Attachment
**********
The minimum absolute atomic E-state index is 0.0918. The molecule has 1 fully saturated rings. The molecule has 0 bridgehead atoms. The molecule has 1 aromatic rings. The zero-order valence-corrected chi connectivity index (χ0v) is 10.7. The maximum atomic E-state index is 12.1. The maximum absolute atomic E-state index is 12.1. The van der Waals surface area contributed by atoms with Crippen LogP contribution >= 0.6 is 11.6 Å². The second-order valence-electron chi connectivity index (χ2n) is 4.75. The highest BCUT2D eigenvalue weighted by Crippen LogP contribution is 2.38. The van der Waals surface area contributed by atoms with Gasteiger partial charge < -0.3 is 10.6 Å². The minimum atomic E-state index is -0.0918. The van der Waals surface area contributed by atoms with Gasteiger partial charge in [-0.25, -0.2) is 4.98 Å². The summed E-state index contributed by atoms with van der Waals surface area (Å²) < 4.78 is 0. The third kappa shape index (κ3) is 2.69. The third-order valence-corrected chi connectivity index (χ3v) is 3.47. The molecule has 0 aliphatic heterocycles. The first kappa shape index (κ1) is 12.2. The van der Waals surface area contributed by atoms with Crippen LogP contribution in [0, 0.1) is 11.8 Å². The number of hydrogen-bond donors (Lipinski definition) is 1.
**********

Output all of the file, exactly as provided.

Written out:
The minimum absolute atomic E-state index is 0.0918. The molecule has 1 fully saturated rings. The molecule has 0 bridgehead atoms. The molecule has 1 aromatic rings. The zero-order valence-corrected chi connectivity index (χ0v) is 10.7. The maximum atomic E-state index is 12.1. The maximum absolute atomic E-state index is 12.1. The van der Waals surface area contributed by atoms with Crippen LogP contribution >= 0.6 is 11.6 Å². The second-order valence-electron chi connectivity index (χ2n) is 4.75. The highest BCUT2D eigenvalue weighted by Crippen LogP contribution is 2.38. The van der Waals surface area contributed by atoms with Gasteiger partial charge < -0.3 is 10.6 Å². The minimum atomic E-state index is -0.0918. The van der Waals surface area contributed by atoms with Gasteiger partial charge in [-0.25, -0.2) is 4.98 Å². The summed E-state index contributed by atoms with van der Waals surface area (Å²) < 4.78 is 0. The third kappa shape index (κ3) is 2.69. The third-order valence-corrected chi connectivity index (χ3v) is 3.47. The molecule has 0 aliphatic heterocycles. The first kappa shape index (κ1) is 12.2. The van der Waals surface area contributed by atoms with Crippen LogP contribution in [0, 0.1) is 11.8 Å². The number of hydrogen-bond donors (Lipinski definition) is 1.